This lovely, lyrical fable of a movie is set in the Maori community of New Zealand. According to legend, the Maori came to Whangara when their great leader Paikea led them by riding on a whale.
Ever since, the Maori have been led by the descendants of that leader. The movie begins with the birth of twins, the latest in that line. But the boy twin and his mother die. Over the objection of the current leader, Koro (Rawiri Paratene), the girl twin is named Paikaea. Her heartbroken father leaves New Zealand, and Pai is left to be raised by her grandparents.
Koro loves Pai deeply, but he is still bitter about not having a male heir. When she is 12 (an exquisite performance by Keisha Castle-Hughes), Koro assembles the local boys to begin to train them in the traditions of their culture and test them to see which has the courage, skill, wisdom, and leadership. It is clear to her grandmother (Vicki Houghton), to us, and to Pai herself that she has all of those qualities, but Koro, struggling fiercely to maintain the Maori pride and identity against the assaults of the modern world, cannot allow himself to consider such a change.
Writer-director Niki Coro perfectly suits the style to the story. The modest buildings in the midst of the starkly beautiful setting conveys the contrast between the timeless culture of the Maori and the ephemeral artifacts of the modern age. Pai’s perceptiveness and quiet persistence are always evident, but when she finally speaks from her heart, standing on stage in a school production, wearing traditional garb, she is purely luminous. The movie is not just genuinely lyrical, but, even harder to manage, it is lyrically genuine.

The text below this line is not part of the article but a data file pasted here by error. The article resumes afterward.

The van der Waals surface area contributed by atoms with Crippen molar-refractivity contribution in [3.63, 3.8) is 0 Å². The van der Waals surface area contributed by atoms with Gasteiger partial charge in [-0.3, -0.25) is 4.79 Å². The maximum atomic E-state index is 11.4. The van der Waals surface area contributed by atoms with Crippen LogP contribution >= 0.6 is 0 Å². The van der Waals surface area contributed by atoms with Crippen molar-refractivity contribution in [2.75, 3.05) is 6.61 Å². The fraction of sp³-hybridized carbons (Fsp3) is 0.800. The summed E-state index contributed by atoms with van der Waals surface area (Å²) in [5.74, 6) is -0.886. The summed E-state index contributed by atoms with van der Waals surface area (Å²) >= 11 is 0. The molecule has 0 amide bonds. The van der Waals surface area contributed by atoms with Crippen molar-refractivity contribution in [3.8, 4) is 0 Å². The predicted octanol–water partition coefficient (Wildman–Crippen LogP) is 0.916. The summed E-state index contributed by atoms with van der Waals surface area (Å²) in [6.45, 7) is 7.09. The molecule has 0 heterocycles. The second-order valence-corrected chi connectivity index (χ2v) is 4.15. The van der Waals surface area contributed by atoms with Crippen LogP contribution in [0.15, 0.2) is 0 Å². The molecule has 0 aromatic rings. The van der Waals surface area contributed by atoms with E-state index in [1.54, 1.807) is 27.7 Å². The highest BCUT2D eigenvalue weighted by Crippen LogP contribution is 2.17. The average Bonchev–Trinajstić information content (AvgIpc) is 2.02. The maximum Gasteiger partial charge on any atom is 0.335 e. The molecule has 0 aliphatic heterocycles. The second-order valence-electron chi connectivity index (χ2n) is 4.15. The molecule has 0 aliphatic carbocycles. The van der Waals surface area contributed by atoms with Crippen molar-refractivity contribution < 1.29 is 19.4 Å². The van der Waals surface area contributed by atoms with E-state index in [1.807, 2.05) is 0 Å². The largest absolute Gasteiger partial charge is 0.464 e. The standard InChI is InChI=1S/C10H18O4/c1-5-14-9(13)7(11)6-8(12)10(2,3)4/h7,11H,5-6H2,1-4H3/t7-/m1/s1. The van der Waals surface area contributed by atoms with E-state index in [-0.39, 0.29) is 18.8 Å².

Parents should know that the movie has some tense family confrontations. The death of a mother and baby in childbirth is very sad. A character is injured, but ultimately recovers. There is brief strong language. Characters drink and smoke and there is a and a brief drug reference. A character refers to an out-of-wedlock pregnancy. The movie presents a minority culture with great dignity and respect, and the theme of equality is exceptionally well handled.
Families who see this movie should talk about the traditions of their own cultures. How do we decide which traditions to hold on to and which to change to adapt to changing times?
Families who enjoy this movie will also enjoy “The Secret of Roan Inish,” “Into the West,” and “Island of the Blue Dolphins.” They should also find out more about the Maori culture. This site is a good place to start and this one has information about Maori carvings.